Technique Vs. Basic Motor Skills

Technique Vs. Basic Motor Skills

When asked how I came up with the core training principles behind AimSteady, I tell people that when I was training new soldiers to compete in a shooting competition against some of the best marksmen in the world, it only takes me 15 minutes to teach them the correct technique.

It takes them a couple of hours on the range getting used to the feel of shooting and getting over the jitters that come with adrenaline. At this stage, you can teach them the surprise break technique and they will hit the target accurately most of the time. But they cannot hit anything if there are any timed or moving elements to the course of fire. It will take them months to get over the mental errors and acquire the necessary motor skills to become a good shot. I wanted a tool that would allow people to continue to progress rapidly throughout this period.

In psychology there are 3 stages of learning new motor skills:

Stage 1: the cognitive stage – this is what I described above as the first few hours when people become accustomed to the proper technique.

Stage 2: the associative phase – this is the tricky part; this is when the brain is trying to learn the correct responses and timings to deal with each shooting event. It’s harder than you would think because the recoil of a gun is an unnaturally quick movement so we are not wired to deal with it. Also, it’s hard to learn because most of the time we won’t know if any of our shots were good or bad until we stop shooting and check our target. But it’s only possible for our brains to make the right corrections if it knows that it made a mistake at the moment it happened.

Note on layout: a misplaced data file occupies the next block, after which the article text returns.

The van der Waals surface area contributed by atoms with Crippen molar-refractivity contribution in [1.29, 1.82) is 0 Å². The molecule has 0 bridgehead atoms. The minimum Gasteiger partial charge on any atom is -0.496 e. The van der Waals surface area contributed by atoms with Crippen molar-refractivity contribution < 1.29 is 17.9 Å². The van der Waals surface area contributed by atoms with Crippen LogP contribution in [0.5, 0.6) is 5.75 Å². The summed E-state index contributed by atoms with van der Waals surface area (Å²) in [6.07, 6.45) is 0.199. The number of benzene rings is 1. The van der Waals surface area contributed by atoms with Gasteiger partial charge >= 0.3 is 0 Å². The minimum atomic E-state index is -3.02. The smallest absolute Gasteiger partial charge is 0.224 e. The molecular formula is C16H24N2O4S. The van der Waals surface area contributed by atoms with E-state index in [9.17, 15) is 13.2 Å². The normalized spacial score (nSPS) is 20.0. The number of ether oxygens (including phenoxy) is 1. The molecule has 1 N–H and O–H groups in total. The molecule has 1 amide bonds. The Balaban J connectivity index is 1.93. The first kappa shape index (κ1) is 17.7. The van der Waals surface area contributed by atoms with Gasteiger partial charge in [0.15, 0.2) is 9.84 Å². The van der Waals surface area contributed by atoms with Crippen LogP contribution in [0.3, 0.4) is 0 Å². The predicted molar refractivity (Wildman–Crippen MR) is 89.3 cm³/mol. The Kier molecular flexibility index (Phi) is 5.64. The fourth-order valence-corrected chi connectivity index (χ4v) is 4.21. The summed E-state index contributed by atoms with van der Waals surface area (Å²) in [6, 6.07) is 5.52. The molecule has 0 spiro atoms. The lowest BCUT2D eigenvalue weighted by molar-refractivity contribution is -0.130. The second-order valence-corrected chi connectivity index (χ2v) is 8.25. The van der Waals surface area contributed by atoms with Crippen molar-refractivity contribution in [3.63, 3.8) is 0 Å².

Stage 3: the autonomous phase – a competent shot; when you reach here your brain knows what to expect and has the timing to deal with it.

Unfortunately, even if you reach the autonomous phase and are pretty happy with yourself, you should be aware that shooting is a regressive skill. If you stop training on a constant basis you will lose those motor skills.

The core function of AimSteady is designed around giving you instantaneous feedback without looking away from the sights. It’s designed to accelerate people through the associative phase, a phase that most people don’t ever get past.

So how do you know which phase you are in? It’s simple:

Have you spent less than 5 hours shooting in total in your life or have never gotten any technique advice?

If so, you are probably in the cognitive stage but, on the upside, you are no more than 5 hours of proper training away from being in the next stage.

Are you capable of shooting some shots accurately but loose accuracy when you have to shoot quickly?

Then you are in the associative phase. Your technique is good enough to shoot accurately at a slow pace, but your motor skills can’t handle the timing involved when shooting quickly.

Are you capable of shooting accurately at least 99% of the time under all types of timing and movement pressure?

Congratulations, you are in the autonomous phase!

I would argue that most people are in the 2nd stage. The amount of time and ammunition required to remain in the 3rd stage consistently may not feasible for all but the most dedicated competitive shooters.

There are drills and training aids to help you through the associative phase, some more effective than others. My next post will be about the effectiveness of each training method and drill.



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